The simple test to tell if your child’s car seat is safe

car seat safety test

Two paramedics, who also happen to be parents, have shared an incredibly important reminder about infant car seat safety. And it’s one that all parents need to know before strapping their children in for a ride.

The safety level of your child’s car seat all comes down to the straps. How tight are they? Can they pull their arms out from them? And, most importantly, would you feel confident turning your children upside down in their seats?

With this simple car seat safety test, it takes only a minute to check if your child’s car seat is safe and can make all the difference in the event of an accident.

Infant safety seat test

Before we buy a baby car seat, we research. We compare prices, we read reviews, we check the safety ratings. But, as paramedic Krystal Kleidon explains, it doesn’t matter how many safety stars your child’s seat comes with if they’re not strapped into it properly.

“Between my husband [and me], in our 20 years’ experience [as paramedics], we have been to more car accidents than you could imagine and seen more mangled car seats than I’d like to share,” Krystal writes on her Facebook page.

“We have NOT seen a single child harmed in a car accident where the child was restrained in their seat properly. Not a single one.”

A car seat is designed to protect a child. But it can only do this if the child is restrained properly, Krystal explains.

“We’ve seen car seats ejected from vehicles, we’ve seen cars that have rolled over so many times you can barely tell which way is up, we’ve seen accidents where you would be certain there would be no survivors,” she says.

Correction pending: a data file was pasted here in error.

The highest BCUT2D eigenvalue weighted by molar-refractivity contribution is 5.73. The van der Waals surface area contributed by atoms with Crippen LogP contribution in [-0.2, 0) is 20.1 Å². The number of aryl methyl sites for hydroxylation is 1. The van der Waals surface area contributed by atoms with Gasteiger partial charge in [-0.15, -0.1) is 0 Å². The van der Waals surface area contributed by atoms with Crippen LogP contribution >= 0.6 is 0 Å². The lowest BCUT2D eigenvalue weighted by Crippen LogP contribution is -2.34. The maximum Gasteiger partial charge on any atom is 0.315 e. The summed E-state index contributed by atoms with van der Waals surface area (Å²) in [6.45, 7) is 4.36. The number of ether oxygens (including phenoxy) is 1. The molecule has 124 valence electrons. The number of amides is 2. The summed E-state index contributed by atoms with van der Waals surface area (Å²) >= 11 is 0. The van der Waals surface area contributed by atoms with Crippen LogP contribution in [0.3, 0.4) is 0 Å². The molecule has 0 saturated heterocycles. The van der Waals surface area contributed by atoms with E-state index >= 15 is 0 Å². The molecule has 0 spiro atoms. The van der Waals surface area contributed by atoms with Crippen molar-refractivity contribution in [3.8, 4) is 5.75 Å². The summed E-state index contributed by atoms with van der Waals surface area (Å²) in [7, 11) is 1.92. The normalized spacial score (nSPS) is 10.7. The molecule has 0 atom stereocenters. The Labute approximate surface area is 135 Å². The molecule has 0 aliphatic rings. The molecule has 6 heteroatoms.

“But in our experience, the biggest difference between a child’s safety hasn’t been if they were in the $600 car seat or the $200 one. It’s been about those straps.”

Check your child’s seat

So how can you check if your child is safely strapped into his seat? Before putting the seat in the car, put your child in the seat. Strap them in. Tightly. And tip it upside down.

That’s it. Your child shouldn’t flop around or move when in this position. If they do, then you need to tighten those straps before putting your child’s seat (and your child) into the car.

The manoeuvre takes all of one minute to do. And, as Krystal explains, it can save your child’s life and give you peace of mind that you have done everything you can to protect them on the road.

Just remember, it all starts with the straps and Krystal says it’s important to make them tight. That means no bulky coats or blankets getting in the way.

“How tight are you making the straps on your child’s seat? Can they pull their own arms out of them? Can you only fit one or two fingers underneath them? Do they have a big puffy jacket on that stops them from being strapped in properly?,” Krystal says.

“So next time you buckle your child in, ask yourself… would I be confident in turning them upside down in their seat right now?”

After you try the car seat safety test, make sure to check our previous article about how to carry a baby car capsule without hurting your back.